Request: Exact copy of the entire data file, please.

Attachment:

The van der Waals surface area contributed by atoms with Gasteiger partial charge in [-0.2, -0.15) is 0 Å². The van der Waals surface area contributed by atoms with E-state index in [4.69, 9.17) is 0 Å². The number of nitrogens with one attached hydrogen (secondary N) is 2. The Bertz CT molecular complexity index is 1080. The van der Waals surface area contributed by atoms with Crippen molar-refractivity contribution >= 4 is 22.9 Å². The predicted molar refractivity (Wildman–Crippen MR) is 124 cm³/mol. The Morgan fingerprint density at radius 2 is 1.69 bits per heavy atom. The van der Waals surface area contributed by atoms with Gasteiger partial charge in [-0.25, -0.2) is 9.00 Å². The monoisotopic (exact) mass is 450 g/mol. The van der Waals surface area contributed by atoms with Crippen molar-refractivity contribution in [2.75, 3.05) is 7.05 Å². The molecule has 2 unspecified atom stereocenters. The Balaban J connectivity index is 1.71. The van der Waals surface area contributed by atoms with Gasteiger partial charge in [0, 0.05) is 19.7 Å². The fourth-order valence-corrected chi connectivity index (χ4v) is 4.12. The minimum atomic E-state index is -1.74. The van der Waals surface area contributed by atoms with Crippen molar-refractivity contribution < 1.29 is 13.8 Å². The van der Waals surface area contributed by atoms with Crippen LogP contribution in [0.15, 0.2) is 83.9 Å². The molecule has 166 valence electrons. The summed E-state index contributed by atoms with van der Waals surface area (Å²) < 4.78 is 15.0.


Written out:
The van der Waals surface area contributed by atoms with Gasteiger partial charge in [-0.2, -0.15) is 0 Å². The van der Waals surface area contributed by atoms with E-state index in [4.69, 9.17) is 0 Å². The number of nitrogens with one attached hydrogen (secondary N) is 2. The Bertz CT molecular complexity index is 1080. The van der Waals surface area contributed by atoms with Crippen molar-refractivity contribution >= 4 is 22.9 Å². The predicted molar refractivity (Wildman–Crippen MR) is 124 cm³/mol. The Morgan fingerprint density at radius 2 is 1.69 bits per heavy atom. The van der Waals surface area contributed by atoms with Gasteiger partial charge in [-0.25, -0.2) is 9.00 Å². The monoisotopic (exact) mass is 450 g/mol. The van der Waals surface area contributed by atoms with Crippen molar-refractivity contribution in [2.75, 3.05) is 7.05 Å². The molecule has 2 unspecified atom stereocenters. The Balaban J connectivity index is 1.71. The van der Waals surface area contributed by atoms with Gasteiger partial charge in [0, 0.05) is 19.7 Å². The fourth-order valence-corrected chi connectivity index (χ4v) is 4.12. The minimum atomic E-state index is -1.74. The van der Waals surface area contributed by atoms with Crippen molar-refractivity contribution < 1.29 is 13.8 Å². The van der Waals surface area contributed by atoms with Crippen LogP contribution in [0.15, 0.2) is 83.9 Å². The molecule has 166 valence electrons. The summed E-state index contributed by atoms with van der Waals surface area (Å²) < 4.78 is 15.0.